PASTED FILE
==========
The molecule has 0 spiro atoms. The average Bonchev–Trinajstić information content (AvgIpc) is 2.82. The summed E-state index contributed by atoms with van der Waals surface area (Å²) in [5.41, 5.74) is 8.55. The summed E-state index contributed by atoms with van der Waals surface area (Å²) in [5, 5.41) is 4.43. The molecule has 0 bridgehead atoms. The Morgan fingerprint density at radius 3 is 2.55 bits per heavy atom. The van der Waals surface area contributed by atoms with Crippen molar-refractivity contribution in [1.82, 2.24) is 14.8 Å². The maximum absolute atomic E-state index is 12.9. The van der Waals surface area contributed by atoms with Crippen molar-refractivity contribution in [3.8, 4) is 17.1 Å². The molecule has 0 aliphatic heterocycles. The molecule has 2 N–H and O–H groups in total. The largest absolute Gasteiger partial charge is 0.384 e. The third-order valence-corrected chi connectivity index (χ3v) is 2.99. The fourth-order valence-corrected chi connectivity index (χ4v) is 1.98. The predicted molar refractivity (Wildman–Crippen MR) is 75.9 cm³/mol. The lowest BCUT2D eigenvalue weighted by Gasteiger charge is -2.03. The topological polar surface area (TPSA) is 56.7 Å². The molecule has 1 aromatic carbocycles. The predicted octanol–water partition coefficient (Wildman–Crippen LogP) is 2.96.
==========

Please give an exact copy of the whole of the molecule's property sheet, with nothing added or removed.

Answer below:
The molecule has 0 spiro atoms. The average Bonchev–Trinajstić information content (AvgIpc) is 2.82. The summed E-state index contributed by atoms with van der Waals surface area (Å²) in [5.41, 5.74) is 8.55. The summed E-state index contributed by atoms with van der Waals surface area (Å²) in [5, 5.41) is 4.43. The molecule has 0 bridgehead atoms. The Morgan fingerprint density at radius 3 is 2.55 bits per heavy atom. The van der Waals surface area contributed by atoms with Crippen molar-refractivity contribution in [1.82, 2.24) is 14.8 Å². The maximum absolute atomic E-state index is 12.9. The van der Waals surface area contributed by atoms with Crippen molar-refractivity contribution in [3.8, 4) is 17.1 Å². The molecule has 0 aliphatic heterocycles. The molecule has 2 N–H and O–H groups in total. The largest absolute Gasteiger partial charge is 0.384 e. The third-order valence-corrected chi connectivity index (χ3v) is 2.99. The fourth-order valence-corrected chi connectivity index (χ4v) is 1.98. The predicted molar refractivity (Wildman–Crippen MR) is 75.9 cm³/mol. The lowest BCUT2D eigenvalue weighted by Gasteiger charge is -2.03. The topological polar surface area (TPSA) is 56.7 Å². The molecule has 1 aromatic carbocycles. The predicted octanol–water partition coefficient (Wildman–Crippen LogP) is 2.96.